A little background will be helpful.  In the 1980s and 1990s, a large number of rural hospitals closed as the number of people living in rural areas declined and Medicare’s Prospective Payment System made it more difficult for some hospitals to manage their costs.  A series of policy efforts culminated in Congress creating the Critical Access Hospital program as part of the Balanced Budget Act of 1997.  The goals of the program were simple: provide cost-based reimbursement so that hospitals that were in isolated areas could become financially stable and provide “critical access” to the millions of Americans living in these areas.  Congress created specific criteria to receive a CAH designation: hospitals had to have 25 or fewer acute-care beds and had to be at least 35 miles from the nearest facility (or 15 miles if one needed to cross mountains or rivers).  By many accounts, the program was a “success” – rural hospital closures fell as many institutions joined the program.  There was widespread consensus that the program had worked.

Despite this success, there were two important problems in the legislation, and the way it was executed, that laid the groundwork for the difficulties of today. Continue reading “How the Best of Intentions Is Hurting Care for Americans Who Live In Rural Areas”

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Writing in the March 20 issue of JAMA, Drs. Douglas Noble and Lawrence Casalino say that supporters of Accountable Care Organizations (ACOs) are all muddled over “population health.”

This correspondent says the article is what is muddled and that the readers of JAMA deserve better.

According to the authors, after the Affordable Care Act launched the Medicare Accountable Care Organizations (ACOs), their stated purpose has morphed from Health-System Ver. 2.0 controlling the chronic care costs of their assigned patients to Health System Ver. 3.0 collaboratively addressing “population health” for an entire geography.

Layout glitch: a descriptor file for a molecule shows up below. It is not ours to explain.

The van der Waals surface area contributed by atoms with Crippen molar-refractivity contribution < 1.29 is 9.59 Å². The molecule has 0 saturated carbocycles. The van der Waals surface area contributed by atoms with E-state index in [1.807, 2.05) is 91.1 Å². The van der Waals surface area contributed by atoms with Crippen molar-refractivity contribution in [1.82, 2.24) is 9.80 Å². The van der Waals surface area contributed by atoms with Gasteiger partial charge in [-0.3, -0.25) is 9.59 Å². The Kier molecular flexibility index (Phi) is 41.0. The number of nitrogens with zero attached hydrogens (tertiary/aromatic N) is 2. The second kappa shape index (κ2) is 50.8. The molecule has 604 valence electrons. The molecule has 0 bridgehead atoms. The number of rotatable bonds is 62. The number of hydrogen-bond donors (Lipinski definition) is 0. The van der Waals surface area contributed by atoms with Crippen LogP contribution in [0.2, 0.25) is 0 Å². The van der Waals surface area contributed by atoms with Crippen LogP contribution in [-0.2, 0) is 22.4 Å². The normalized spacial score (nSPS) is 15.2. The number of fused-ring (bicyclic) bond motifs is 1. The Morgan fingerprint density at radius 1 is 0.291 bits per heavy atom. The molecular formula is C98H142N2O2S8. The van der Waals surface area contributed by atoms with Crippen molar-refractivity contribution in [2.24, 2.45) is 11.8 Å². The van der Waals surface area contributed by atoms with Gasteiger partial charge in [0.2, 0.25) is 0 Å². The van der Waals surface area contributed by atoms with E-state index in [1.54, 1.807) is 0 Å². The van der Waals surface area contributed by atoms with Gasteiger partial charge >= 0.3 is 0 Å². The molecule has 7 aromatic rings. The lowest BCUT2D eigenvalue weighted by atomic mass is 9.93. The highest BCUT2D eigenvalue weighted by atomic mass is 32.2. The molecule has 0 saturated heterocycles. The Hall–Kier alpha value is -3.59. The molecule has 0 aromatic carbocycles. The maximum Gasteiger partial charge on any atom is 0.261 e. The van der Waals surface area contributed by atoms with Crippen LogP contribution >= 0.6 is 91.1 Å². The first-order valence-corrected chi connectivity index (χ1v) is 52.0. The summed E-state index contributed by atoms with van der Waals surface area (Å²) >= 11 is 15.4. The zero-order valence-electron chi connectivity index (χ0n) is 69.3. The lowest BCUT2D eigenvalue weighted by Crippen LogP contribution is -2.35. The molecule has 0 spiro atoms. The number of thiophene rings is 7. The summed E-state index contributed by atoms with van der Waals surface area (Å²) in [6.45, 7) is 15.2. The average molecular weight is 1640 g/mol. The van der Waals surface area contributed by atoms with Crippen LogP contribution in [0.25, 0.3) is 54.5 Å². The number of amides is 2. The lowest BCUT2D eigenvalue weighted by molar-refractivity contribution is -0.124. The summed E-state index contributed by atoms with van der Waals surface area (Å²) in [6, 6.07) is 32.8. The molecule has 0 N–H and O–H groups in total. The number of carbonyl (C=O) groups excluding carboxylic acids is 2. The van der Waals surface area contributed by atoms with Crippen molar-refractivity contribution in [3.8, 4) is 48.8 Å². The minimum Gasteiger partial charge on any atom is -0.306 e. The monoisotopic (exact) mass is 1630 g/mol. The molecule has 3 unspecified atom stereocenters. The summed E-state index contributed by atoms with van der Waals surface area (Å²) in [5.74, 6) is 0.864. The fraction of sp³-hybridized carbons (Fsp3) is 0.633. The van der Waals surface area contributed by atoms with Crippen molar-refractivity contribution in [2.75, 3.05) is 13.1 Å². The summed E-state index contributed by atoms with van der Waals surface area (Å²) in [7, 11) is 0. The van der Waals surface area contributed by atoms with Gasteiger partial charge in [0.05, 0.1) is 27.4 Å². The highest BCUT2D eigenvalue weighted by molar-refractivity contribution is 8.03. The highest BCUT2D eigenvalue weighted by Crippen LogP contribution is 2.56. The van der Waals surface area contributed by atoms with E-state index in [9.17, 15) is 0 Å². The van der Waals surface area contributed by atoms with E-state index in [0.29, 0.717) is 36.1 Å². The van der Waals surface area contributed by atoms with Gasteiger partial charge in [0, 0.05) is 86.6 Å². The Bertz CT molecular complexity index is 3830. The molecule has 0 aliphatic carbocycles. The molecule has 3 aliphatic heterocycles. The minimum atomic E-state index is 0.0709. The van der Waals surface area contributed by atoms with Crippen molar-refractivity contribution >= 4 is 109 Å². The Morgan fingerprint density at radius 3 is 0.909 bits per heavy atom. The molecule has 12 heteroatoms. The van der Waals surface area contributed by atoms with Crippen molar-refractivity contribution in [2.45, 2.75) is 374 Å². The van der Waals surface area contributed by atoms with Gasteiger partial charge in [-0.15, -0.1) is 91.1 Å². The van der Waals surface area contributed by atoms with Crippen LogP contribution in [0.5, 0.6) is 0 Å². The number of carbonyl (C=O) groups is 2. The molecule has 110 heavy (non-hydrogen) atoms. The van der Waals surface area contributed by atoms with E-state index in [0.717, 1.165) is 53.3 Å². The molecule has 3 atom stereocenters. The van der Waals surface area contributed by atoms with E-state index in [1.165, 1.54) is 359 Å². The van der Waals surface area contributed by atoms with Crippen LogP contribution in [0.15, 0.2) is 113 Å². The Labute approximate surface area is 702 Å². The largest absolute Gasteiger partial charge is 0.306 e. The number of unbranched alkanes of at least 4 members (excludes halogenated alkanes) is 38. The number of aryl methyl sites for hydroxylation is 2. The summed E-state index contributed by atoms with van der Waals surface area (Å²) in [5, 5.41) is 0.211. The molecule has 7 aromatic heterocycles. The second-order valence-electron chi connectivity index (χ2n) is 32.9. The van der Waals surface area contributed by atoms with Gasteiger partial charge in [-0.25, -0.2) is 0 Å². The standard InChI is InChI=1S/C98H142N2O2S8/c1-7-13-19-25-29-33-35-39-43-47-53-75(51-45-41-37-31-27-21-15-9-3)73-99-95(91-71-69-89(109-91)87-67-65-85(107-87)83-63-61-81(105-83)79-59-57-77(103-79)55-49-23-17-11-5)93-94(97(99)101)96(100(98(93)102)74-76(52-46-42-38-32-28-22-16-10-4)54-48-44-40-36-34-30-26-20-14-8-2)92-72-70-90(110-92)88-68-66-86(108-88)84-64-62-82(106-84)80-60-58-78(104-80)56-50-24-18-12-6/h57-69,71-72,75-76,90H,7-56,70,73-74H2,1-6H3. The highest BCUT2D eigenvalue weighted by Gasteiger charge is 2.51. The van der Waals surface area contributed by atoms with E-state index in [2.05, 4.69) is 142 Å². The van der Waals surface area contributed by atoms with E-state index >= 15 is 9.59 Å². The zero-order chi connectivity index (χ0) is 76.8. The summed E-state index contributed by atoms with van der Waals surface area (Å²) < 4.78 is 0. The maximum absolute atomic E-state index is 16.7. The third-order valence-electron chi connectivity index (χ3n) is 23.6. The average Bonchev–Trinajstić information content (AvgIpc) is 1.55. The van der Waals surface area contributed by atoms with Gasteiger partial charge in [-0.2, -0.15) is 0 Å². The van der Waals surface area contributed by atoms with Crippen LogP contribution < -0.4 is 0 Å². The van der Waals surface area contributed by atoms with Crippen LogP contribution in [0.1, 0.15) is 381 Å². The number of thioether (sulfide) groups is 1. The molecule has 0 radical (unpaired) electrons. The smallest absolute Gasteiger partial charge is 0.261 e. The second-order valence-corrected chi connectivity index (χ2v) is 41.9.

Between the here of “improving chronic care” and the there of “population health,” Drs Noble and Casalino believe ACOs are going to have to confront the additional burdens of preventive care, social services, public health, housing, education, poverty and nutrition. That makes the authors wonder if the term “population health” in the context of ACOs is unclear. If so, that lack of clarity could ultimately lead naive politicians, policymakers, academics and patients to be disappointed when ACOs start reporting outcomes that are limited to chronic conditions.

Continue reading “Accountable Care Organizations Can Change Everything, But Only If We Get the Definition Right”

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There’s been a lot of discussion of transparency in health care recently, e.g., a USA Today op-ed and a counterpoint by Paul Ginsburg. The appeal of transparency is obvious. As movingly documented by Steven Brill in Time, prices are high and often differ quite substantially, even across close by providers. However, we don’t know the prices for the health care that we consume, and it’s extremely difficult to find out what these things cost (e.g., this recent study in JAMA).

While the appeal of transparency is obvious, it’s important to realize that buying health care is not like buying milk at the grocery store. A key factor is health insurance. Health insurance is very important — people need to be insured against the catastrophic expenses that can occur with serious illness. Thus people with high health care expenses won’t be exposed to most of those expenses (and shouldn’t) and therefore will have no reason to respond to information about health care prices.

Continue reading “Can Health Care Transparency Make A Difference?”

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Should we hold hospitals accountable for what happens after a patient leaves the hospitals’ doors? A year ago, I thought the answer was no. A hospital’s job was to take care of sick patients, make them better and send them on their way. With more thought and consideration, I have come to conclude that I was probably wrong. It may be perfectly reasonable to hold hospitals accountable for care beyond their walls, but we should be clear why we’re doing it. Readmissions are not a good quality measure – but they may be a very good way to change the notion of accountability within the healthcare delivery system.